III. EOIR hearing procedures for security cases
DWN is requesting information about EOIR court procedures for closed hearings in security cases. While we understand that security and privacy concerns prevent discussion of specific case information, DWN is interested in a general overview of EOIR’s impressions regarding implementation to date of these new procedures:
1. To what extent are these procedures being applied? (Number of cases and locations)
2. How many cases are represented?
3. How many proceeding pro se?
4. What are the notice provisions for closed hearings?
5. Which agency is responsible for giving notice?
6. What types of charges are being brought in closed hearings?
7. What is the procedure for judges to receive security clearance?
As of February 15, 2002, there were 327 aliens detained by the INS for immigration violations who were being investigated for possible terrorist connections. As of March 1, 2002, approximately 50% of these detained aliens were represented by counsel. The INS informs EOIR of the names of the aliens who fall into this category and the Immigration Judges are then informed if any member of this group is appearing before them.
Requests for Judges to receive security clearances for access to classified national security information are forwarded to the EOIR Office of Security by the Office of the Chief Immigration Judge. All security clearance requests must be forwarded to the Department of Justice Security Officer for approval. Upon approval, the EOIR Office of Security provides the Judge a comprehensive briefing package, and telephonically conducts the required security indoctrination briefing. The briefing includes a review of all items in the briefing package and explains the procedures for the proper handling, safeguarding, and transmission of classified information.
IV. Asylee benefits
DWN requests that immigration judges give out information about the new nationwide toll free number for asylees when they grant asylum.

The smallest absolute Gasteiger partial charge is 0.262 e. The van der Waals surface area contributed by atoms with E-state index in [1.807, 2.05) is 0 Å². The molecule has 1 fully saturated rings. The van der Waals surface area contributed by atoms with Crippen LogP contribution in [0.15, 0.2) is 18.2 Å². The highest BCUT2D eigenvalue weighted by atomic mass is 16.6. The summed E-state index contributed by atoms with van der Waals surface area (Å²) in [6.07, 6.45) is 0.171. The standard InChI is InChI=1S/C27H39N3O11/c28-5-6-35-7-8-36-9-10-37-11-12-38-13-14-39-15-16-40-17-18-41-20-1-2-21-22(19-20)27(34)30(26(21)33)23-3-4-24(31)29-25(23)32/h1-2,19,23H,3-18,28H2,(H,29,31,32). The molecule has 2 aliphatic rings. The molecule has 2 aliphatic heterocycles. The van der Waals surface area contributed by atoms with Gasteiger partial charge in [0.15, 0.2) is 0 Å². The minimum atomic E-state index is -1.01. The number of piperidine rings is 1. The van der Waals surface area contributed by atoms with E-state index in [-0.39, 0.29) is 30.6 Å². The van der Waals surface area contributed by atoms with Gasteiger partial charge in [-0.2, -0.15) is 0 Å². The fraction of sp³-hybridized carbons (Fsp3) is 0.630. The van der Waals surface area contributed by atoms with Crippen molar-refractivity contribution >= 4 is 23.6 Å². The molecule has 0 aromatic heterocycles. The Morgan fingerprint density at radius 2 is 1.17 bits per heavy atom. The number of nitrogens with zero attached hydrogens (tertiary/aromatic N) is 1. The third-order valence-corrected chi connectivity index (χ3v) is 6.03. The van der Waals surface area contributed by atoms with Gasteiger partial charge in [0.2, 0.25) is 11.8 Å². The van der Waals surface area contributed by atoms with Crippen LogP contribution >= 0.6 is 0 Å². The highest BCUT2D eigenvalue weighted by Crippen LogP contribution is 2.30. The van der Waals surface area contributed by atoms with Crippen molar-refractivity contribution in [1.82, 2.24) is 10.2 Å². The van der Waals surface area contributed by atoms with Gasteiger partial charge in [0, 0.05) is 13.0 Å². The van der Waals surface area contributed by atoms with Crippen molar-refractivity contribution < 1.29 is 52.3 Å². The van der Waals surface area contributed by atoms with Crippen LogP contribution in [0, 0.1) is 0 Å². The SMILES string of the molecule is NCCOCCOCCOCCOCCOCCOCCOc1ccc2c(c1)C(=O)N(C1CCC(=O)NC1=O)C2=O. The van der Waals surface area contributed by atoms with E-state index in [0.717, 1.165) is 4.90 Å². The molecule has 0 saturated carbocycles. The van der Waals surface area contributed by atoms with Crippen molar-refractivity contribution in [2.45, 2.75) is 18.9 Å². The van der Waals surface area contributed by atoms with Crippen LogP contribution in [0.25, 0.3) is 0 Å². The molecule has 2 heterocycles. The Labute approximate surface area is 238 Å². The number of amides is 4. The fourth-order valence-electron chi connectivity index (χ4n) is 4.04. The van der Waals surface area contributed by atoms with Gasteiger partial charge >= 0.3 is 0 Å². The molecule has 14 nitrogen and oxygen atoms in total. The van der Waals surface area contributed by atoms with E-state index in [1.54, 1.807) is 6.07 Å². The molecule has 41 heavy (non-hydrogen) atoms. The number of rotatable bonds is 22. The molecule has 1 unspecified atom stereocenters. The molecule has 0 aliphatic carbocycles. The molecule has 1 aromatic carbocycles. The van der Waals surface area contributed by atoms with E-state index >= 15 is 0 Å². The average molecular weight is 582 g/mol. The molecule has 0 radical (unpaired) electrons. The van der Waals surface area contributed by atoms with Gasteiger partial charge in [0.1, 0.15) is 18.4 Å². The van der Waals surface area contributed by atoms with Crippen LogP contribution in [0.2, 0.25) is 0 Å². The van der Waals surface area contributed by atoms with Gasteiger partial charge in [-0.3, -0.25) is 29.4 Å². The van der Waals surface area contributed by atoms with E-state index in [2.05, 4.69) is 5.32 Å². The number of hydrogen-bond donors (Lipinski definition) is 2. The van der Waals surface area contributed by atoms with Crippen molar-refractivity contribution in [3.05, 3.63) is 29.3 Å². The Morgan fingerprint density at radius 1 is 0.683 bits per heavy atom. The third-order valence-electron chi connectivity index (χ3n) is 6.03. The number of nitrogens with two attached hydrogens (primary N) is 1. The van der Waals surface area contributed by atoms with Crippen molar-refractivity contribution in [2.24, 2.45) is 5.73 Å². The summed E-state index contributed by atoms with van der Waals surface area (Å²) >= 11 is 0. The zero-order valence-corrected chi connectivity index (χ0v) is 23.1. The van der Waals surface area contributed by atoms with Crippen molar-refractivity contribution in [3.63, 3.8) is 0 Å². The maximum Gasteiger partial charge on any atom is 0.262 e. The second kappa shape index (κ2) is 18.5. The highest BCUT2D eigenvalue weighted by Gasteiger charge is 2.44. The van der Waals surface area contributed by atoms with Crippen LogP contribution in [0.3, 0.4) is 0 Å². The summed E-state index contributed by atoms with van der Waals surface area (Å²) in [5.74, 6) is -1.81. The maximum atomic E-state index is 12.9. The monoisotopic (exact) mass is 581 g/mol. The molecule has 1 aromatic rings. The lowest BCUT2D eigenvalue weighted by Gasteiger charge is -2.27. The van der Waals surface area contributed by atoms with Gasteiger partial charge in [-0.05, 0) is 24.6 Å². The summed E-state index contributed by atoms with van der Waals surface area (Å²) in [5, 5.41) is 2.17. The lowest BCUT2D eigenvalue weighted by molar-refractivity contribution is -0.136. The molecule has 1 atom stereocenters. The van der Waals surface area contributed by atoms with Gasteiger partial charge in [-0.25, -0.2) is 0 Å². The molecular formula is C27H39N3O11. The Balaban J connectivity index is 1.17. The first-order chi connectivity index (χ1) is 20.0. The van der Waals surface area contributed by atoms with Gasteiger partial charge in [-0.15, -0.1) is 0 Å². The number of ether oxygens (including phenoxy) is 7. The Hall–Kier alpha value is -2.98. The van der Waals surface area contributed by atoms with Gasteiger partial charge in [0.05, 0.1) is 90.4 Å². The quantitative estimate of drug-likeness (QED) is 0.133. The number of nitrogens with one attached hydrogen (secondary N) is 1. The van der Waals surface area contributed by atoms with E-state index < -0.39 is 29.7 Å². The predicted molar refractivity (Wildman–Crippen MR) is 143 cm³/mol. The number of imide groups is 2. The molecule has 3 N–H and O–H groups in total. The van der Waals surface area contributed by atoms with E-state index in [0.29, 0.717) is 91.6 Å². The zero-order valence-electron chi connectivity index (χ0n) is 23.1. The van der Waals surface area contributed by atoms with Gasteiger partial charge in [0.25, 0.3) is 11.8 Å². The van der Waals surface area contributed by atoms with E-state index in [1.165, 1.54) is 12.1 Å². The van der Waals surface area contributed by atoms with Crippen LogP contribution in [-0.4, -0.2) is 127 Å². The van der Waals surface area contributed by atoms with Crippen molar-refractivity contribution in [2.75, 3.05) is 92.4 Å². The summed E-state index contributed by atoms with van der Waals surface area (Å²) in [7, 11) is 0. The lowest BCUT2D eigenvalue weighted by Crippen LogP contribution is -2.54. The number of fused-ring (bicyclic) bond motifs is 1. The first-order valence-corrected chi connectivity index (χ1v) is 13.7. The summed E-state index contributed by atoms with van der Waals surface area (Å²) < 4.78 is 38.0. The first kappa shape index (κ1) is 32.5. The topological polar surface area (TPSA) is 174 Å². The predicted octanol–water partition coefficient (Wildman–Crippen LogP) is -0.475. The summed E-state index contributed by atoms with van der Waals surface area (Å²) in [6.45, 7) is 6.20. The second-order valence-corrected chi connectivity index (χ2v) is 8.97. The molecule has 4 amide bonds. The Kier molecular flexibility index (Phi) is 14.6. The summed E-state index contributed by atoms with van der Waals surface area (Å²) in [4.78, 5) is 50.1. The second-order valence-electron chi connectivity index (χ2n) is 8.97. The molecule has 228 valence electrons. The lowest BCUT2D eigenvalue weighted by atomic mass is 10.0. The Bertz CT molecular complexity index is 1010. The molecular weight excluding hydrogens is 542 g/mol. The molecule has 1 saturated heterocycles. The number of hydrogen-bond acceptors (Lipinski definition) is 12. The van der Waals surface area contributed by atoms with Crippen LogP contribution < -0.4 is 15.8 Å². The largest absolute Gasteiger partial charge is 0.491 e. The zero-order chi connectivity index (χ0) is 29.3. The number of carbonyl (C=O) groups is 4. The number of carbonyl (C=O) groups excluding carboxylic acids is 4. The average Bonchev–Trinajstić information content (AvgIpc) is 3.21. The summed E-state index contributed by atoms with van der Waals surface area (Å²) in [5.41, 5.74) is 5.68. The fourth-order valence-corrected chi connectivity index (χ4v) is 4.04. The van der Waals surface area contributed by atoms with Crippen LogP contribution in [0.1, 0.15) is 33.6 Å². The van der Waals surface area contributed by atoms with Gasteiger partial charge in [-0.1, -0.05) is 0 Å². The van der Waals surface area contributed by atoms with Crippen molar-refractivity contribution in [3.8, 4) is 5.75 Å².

The regulations governing the List of Free Legal Services providers are explicit on who and what can be placed on the list. 8 C.F.R. § 3.61 et seq. The regulations do permit organizations, other than a bar organization, who provide referral services to seek inclusion on the List of Free Legal Services Providers. 8 C.F.R. § 3.61(c). Any organization seeking to have information placed on the list must meet the regulatory requirements and make such application as outlined in the regulations.
Immigration Judges already are responsible for giving aliens extensive warnings, rights information and other statutorily and regulatory required information. Requiring Immigration Judges to issue yet another piece of information that is not mandated by statute would not only be burdensome, but will have significant union implications.
V. Congressional oversight hearings regarding EOIR
DWN representatives request information about any follow up to the oversight hearings and offer any support that the agency deems helpful.
All follow-up to the Congressional oversight hearings are coordinated by the Department of justice, Office of Legislative Affairs.
VI. Children’s Pilot Project in Phoenix
DWN representatives will give an update on the Phoenix Pilot Project and would like to discuss the Congressional hearings that were held in February. DWN also requests a meeting to follow up on the outstanding components of the Phoenix pilot, e.g. the “friend of the child” component.
These issues are being discussed in a broader sense in the context of proposed legislation, on which both INS and EOIR testified in February of this year. The Department of Justice is coordinating all follow-up to that hearing. While we would be happy to hear your views on the issue, we have not yet formulated a detailed position on this issue. We will continue to work with the Hill and others on this issue.
VII. Federal funding initiative for Legal Orientation Program
DWN would like to briefly discuss the plans for transferring oversight of this federal initiative to EOIR and requests a brief update on the agency’s plans for implementation.
While EOIR soon expects to have the authorized funds for this initiative, it cannot comment at this time on the agency’s plans for implementation. EOIR is appreciative of DWN’s hard efforts to promote the expansion of Legal Orientation Presentations across the country, and of its collaborative support of the agency in this endeavor. Please be assured that DWN and all other interested parties will be provided with a full opportunity to comment on any proposals made in this regard.